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Advice for future aides

Written By: - Date published: 3:22 pm, June 3rd, 2008 - 3 comments
Categories: election 2008, International - Tags:

Those interested in the political situation in the States will be wanting to read the new book written by Scott McClellan (former White House press secretary), with potentially some lessons for operators in NZ.

This piece in the Washington Post suggests that the people who should read it the most are the people least likely to take the time to do so right now. They are the aides to Barack Obama, John McCain and Hillary Clinton — and perhaps the candidates themselves.

“Why should this book be required reading in the headquarters of the campaigns? The simple reason is that many of the people now staffing the candidates’ campaigns share the qualities and traits of a younger Scott McClellan — caught up in the excitement of a great cause (to elect their candidate president) and now fully knowing what will await if they end up in the next White House as aides to the 44th president of the United States.

McClellan’s subtext is how the permanent campaign continues to define and sometimes destroy the governing process. His warning is that, having gone through the experience of a hard-fought campaign (and he admits that he has no reservations about the way campaigns are waged), it is virtually impossible for a new administration to set aside those tactics in the White House.

This will be a particular challenge if either Obama or McCain becomes president. They have preached a new style of politics (albeit from different perspectives), but can either of them and their advisers break out of campaign mode if they end up in the White House?”

We have our own questions about action versus rhetoric in Godzone.

3 comments on “Advice for future aides ”

  1. Rex Widerstrom 1

    The difficulty is that if the parties opposing the government aren’t in permanent campaign mode they’re portrayed by the media (in the US, here, or just about any liberal democracy) as weak and ineffectual. An opposition’s job is seen to be to attack, to oppose, to stymie (if, say, they have the numbers in an upper house). No points are awarded for compromise.

    Thus it’s hard for any government not to react in kind. To some extent we’re handling it better in NZ… there are clearly some MPs on both sides of the House whose primary function is to attack, while others keep their heads down, formulate policy and govern. Alas the attacking falls to the more senior MPs and by virtue of that fact (and often not by virtue of any particular ability) they’re also Ministers.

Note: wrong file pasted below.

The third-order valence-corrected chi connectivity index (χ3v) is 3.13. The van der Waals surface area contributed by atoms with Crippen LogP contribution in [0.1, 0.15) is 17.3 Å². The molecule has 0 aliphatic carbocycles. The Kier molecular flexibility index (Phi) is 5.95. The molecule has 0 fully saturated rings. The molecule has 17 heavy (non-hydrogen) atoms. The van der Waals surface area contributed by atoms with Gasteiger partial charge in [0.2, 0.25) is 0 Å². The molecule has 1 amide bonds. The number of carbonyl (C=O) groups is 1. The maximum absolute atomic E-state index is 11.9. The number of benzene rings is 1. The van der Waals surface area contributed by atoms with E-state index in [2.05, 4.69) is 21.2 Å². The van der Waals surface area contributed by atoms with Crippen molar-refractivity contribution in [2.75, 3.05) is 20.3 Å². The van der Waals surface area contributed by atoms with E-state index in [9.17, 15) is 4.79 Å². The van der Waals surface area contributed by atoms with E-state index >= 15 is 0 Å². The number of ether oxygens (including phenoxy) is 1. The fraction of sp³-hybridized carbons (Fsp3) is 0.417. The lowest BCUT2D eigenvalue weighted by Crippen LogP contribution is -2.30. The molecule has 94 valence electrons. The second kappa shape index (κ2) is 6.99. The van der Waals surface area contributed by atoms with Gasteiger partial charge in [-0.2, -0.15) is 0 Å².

Perhaps political parties need to start organising like basketball teams – some on defence (building and maintaining policy), some on attack (saying “nyah nyah nyah” to the other lot). It’s allow the “defenders” to retain a shred of dignity and credibility (and hopefully an open mind towards co-operation and positive suggestions from opponents) while allowing “politics as usual” to go on, thus keeping the media and those in the cheap seats entertained 😉

  2. r0b 2

    An opposition’s job is seen to be to attack, to oppose, to stymie

    Is it true that this is what we (the public) want from an opposition? If it is true, then I think we are selling ourselves short. We can just record all the opposition votes as “Noes” and send them home for three years.

    Can’t an opposition work productively for the good of the country – supporting what can be shown to be beneficial, opposing what cannot? The way minor parties participate in the MMP environment is a good model – often issue by issue.

    In a mature democracy I would like to see something a lot smarter and more productive than “blind opposition”.

    No points are awarded for compromise.

    I’m not so sure, I think Key got some milage out of supporting the repeal of s59.

  3. Dancer 3

    I think we can see some of the smaller parties in Parliament handling the challenges better. The Greens/ NZ First/ Maori party have all praised and criticised Labour about various policy directions. They have some clear turf to protect/promote.

    Where we are experiencing a vacuum is the alternative policy platform of the biggest opposition party – National. Absorbing Labour policies (interest free student loans, signing up to paid parental leave, Kiwisaver (??) etc) without showing us how they fit within the parties broader principles makes it difficult for us to see what the real arguments between the two dominant parties actually are.

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